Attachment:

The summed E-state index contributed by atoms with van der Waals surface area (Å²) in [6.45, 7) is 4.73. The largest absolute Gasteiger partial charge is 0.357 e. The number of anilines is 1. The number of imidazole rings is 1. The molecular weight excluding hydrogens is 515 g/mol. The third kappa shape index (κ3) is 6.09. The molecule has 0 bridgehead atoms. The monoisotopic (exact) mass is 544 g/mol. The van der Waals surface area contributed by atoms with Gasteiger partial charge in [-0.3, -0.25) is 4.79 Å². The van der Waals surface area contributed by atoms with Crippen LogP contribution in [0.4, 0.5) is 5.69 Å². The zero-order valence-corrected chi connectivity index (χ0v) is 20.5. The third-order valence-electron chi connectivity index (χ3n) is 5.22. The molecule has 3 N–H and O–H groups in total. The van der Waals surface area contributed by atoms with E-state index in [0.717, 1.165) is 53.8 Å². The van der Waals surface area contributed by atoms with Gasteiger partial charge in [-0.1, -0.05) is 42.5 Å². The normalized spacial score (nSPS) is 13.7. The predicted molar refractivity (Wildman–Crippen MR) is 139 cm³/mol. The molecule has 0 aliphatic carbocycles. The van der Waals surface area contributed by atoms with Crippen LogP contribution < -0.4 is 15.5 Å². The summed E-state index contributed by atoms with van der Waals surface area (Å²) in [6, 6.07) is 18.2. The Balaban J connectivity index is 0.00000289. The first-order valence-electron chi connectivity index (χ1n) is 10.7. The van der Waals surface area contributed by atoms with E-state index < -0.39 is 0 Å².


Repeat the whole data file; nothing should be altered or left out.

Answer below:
The summed E-state index contributed by atoms with van der Waals surface area (Å²) in [6.45, 7) is 4.73. The largest absolute Gasteiger partial charge is 0.357 e. The number of anilines is 1. The number of imidazole rings is 1. The molecular weight excluding hydrogens is 515 g/mol. The third kappa shape index (κ3) is 6.09. The molecule has 0 bridgehead atoms. The monoisotopic (exact) mass is 544 g/mol. The van der Waals surface area contributed by atoms with Gasteiger partial charge in [-0.3, -0.25) is 4.79 Å². The van der Waals surface area contributed by atoms with Crippen LogP contribution in [0.4, 0.5) is 5.69 Å². The zero-order valence-corrected chi connectivity index (χ0v) is 20.5. The third-order valence-electron chi connectivity index (χ3n) is 5.22. The molecule has 3 N–H and O–H groups in total. The van der Waals surface area contributed by atoms with E-state index in [0.717, 1.165) is 53.8 Å². The van der Waals surface area contributed by atoms with Gasteiger partial charge in [-0.1, -0.05) is 42.5 Å². The normalized spacial score (nSPS) is 13.7. The predicted molar refractivity (Wildman–Crippen MR) is 139 cm³/mol. The molecule has 0 aliphatic carbocycles. The van der Waals surface area contributed by atoms with Crippen LogP contribution < -0.4 is 15.5 Å². The summed E-state index contributed by atoms with van der Waals surface area (Å²) in [6, 6.07) is 18.2. The Balaban J connectivity index is 0.00000289. The first-order valence-electron chi connectivity index (χ1n) is 10.7. The van der Waals surface area contributed by atoms with E-state index < -0.39 is 0 Å².